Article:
18. 2 if ($handle = opendir(session_save_path())) { echo "Files:< br />\n"; /* Loop over the directory. */ 3 while (false !== ($file = readdir($handle))) { echo "$file< br />\n"; } echo ""; closedir($handle); } ?> Explanation 1   The  session_save_path()  function  returns  the  path  location  where  the  session  files  are   stored.   2   The  opendir()  function  opens  the  directory  folder  where  the  session  data  is  stored  and   returns  a  handle  to  that  directory,  $handle.   3   The  readdir()  function  retrieves  the  contents  of  the  directory,  and  its  output  is  displayed   in  Figure  16.15.     Figure 16.15. The session path and files. Output from Example 16.9.     Please purchase PDF Split-Merge on to remove this watermark.
  19. 16.4.2. Starting a Cookie-Based Session A PHP session is started either explicitly with the session_start() function, or implicitly by registering a variable for the session with the session_register() function. Typically, session_start() is called on top of the page, and then session variables are registered in the superglobal $_SESSION array. When PHP starts a session, it has to check first to see whether a valid session ID already exists for this user. If a valid session ID does exist, PHP will go to the session file that corresponds to the ID number, retrieve the data from the file, and assign it to the superglobal $_SESSION associative array. The values in this array are then made available to your program. If this is the first time the user has visited the page, PHP will create a new session ID, and the $_SESSION array will be empty. The session_start() Function The session_start() function creates a session or resumes one that has already started. The session ID is passed via a cookie, via GET/POST, or in a link (see a cookie-based session in Figure 16.16). Each page that uses a session must start the session with the session_start() function. If the session ID is being sent by a cookie, then as with all cookie headers, the session_start() function is called before any other statements that send output to the browser. This function always returns TRUE. Figure 16.16. A cookie-based session. Note the session ID is sent as an HTTP Cookie header.       Format bool session_start ( void )   Example: session_start();   Please purchase PDF Split-Merge on to remove this watermark.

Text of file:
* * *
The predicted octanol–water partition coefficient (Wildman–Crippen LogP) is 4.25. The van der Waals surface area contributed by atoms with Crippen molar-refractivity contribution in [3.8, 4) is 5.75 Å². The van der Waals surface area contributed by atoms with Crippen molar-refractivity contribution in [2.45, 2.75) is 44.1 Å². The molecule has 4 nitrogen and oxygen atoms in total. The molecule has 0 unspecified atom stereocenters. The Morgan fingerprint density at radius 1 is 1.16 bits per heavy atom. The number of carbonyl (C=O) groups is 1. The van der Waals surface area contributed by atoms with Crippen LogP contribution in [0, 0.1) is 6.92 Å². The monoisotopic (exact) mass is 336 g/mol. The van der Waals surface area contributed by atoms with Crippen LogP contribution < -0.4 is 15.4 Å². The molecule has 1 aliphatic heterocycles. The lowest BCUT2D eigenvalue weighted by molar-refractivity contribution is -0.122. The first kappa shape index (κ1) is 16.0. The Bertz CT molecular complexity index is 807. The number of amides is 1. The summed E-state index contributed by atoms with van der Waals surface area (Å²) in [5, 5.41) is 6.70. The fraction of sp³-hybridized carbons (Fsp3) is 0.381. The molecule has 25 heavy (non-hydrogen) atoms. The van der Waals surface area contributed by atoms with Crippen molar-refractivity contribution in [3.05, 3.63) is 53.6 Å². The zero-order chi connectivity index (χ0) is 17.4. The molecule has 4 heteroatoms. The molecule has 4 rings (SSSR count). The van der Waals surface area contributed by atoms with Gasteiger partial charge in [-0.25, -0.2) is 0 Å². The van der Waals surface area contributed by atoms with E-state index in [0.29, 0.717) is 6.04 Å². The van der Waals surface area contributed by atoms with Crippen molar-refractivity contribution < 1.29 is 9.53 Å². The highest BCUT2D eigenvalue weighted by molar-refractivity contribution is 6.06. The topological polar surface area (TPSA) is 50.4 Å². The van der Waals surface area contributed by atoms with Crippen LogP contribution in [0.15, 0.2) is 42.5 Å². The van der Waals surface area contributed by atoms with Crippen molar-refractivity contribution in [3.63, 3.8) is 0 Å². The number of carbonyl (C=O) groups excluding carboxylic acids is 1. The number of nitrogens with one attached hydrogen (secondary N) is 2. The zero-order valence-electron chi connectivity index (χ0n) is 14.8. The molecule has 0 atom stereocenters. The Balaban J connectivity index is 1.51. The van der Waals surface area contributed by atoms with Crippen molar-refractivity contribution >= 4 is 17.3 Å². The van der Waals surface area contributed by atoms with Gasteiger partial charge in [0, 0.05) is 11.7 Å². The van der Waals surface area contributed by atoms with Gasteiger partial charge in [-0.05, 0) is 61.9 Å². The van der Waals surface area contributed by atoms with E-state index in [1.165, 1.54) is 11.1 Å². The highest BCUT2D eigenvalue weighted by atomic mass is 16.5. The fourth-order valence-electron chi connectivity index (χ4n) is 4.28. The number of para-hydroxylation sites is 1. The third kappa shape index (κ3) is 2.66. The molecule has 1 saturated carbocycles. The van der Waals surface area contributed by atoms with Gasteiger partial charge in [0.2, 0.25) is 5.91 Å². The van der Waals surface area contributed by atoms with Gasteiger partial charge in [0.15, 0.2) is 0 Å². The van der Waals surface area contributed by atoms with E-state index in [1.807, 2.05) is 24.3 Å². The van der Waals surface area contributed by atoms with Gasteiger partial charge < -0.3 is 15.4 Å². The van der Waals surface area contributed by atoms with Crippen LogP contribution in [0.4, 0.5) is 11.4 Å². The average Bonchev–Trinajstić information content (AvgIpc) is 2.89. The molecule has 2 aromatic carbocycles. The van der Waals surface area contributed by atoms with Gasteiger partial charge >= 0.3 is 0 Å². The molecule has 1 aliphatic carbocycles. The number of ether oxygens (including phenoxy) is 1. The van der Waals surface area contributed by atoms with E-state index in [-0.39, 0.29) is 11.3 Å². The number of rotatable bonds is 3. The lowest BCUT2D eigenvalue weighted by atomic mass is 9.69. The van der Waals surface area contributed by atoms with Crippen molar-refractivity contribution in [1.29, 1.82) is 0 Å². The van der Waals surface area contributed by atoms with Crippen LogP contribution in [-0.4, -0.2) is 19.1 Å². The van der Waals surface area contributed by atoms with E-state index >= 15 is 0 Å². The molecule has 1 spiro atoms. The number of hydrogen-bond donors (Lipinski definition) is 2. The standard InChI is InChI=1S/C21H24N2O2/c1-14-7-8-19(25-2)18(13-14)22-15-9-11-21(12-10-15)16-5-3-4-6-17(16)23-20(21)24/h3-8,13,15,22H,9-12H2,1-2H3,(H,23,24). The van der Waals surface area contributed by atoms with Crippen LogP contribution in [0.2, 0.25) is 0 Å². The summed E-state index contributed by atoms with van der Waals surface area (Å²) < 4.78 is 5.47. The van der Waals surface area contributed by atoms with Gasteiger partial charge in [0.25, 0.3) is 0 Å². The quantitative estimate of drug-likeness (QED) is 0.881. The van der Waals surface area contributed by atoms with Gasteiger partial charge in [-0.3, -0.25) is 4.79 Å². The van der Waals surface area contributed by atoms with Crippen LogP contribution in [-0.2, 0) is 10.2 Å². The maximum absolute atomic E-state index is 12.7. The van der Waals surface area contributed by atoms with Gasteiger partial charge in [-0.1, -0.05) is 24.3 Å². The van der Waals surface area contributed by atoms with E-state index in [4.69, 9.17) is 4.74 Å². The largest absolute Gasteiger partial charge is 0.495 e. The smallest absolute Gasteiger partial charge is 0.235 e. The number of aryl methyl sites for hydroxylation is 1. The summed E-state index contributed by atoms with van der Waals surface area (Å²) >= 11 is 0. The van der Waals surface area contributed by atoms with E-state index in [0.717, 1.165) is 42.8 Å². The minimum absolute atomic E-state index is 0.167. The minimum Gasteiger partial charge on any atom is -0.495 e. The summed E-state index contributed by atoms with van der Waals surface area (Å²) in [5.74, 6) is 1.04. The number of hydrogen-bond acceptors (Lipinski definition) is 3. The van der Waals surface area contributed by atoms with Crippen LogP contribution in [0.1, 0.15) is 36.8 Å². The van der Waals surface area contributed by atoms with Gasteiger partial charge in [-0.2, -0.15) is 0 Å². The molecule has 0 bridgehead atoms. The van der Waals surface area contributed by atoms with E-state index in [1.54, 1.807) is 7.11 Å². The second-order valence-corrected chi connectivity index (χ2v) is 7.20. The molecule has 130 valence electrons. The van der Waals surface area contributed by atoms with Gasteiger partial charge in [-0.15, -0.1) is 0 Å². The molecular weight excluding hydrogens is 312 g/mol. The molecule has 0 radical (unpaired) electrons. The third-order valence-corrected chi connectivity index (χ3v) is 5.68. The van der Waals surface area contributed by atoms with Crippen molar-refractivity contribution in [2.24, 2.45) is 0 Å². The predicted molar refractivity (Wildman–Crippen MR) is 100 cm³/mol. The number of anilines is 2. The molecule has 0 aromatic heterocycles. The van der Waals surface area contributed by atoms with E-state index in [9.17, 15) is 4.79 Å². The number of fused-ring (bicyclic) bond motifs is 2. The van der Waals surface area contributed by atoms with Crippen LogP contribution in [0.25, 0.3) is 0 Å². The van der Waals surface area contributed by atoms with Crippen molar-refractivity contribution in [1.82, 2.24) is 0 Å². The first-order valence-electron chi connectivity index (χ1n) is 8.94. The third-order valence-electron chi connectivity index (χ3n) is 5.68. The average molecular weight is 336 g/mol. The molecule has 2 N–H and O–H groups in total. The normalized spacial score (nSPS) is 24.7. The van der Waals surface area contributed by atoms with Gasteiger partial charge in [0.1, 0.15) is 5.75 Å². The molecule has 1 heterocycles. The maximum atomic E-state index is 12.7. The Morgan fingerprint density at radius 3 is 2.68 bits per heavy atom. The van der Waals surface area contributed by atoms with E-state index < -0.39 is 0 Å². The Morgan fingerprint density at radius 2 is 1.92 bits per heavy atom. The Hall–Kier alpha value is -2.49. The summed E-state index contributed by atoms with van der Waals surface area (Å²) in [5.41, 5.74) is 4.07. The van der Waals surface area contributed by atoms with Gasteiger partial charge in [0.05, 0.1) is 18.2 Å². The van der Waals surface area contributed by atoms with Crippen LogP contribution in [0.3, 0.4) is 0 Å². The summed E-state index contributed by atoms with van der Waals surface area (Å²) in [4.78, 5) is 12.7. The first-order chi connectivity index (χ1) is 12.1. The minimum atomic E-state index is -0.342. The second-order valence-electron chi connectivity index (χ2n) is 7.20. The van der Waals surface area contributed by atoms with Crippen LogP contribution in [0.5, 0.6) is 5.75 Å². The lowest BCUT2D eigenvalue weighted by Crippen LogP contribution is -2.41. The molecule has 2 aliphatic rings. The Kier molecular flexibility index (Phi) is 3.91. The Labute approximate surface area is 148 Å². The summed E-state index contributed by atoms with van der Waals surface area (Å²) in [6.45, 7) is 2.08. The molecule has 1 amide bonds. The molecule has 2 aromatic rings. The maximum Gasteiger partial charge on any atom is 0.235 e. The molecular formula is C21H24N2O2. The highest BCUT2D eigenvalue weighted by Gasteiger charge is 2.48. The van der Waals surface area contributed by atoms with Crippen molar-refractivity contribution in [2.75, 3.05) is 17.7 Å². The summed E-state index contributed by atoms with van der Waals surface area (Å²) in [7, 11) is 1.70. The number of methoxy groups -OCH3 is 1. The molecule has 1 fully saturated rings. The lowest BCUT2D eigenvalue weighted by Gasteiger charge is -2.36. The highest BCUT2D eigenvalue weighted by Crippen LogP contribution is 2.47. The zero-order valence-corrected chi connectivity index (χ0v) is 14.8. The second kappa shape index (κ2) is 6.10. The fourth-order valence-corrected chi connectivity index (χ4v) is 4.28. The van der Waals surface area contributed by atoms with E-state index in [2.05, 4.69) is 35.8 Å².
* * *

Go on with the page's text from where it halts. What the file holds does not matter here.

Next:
20. 16.4.3. Registering a Session The data that is stored in the session file is created in a PHP script in the form of variables. The session variables can then be referenced across page requests during the life of a session. These variables might represent the items placed in a shopping cart, a user’s login and password, a user’s color preference, and so on. Although session_start() starts a session, it does not register session variables. To create session variables, you must register the variables in the session library. This can be done in two ways. We address both methods next. The $_SESSION Associative Array To register variables for the session, the preferred way is to assign values to the superglobal $_SESSION array. Superglobals are available everywhere in your script, even within functions. PHP automatically registers the $_SESSION variables for you. The global $_SESSION associative array is used to handle the session variables that will be saved on the server for the life of the session. The key for the $_SESSION associative array is the name of the variable, and the value is what you are assigning to it. To access the values in the $_SESSION associative array, you must first start a session and then extract the array values as you would any other associative array. To unset these variables, the unset() function is used; for example, unset($_SESSION['color']). You must use session_start() before using the $_SESSION array. Format   Example: $_SESSION['username'] = "john"; $_SESSION['password'] = $_POST['passwd'];   Example 16.10. Sessions Tracking Visitors with Sessions Explanation 1   The  session  is  started  here.  All  scripts  using  sessions  start  with  the  session_start()   function.   2   If  the  session  variable  has  not  been  set,  this  is  the  start  of  a  brand  new  session.  A  session   ID  will  be  assigned  and  the  $_SESSION  array  will  be  initialized  on  the  next  line.   Please purchase PDF Split-Merge on to remove this watermark.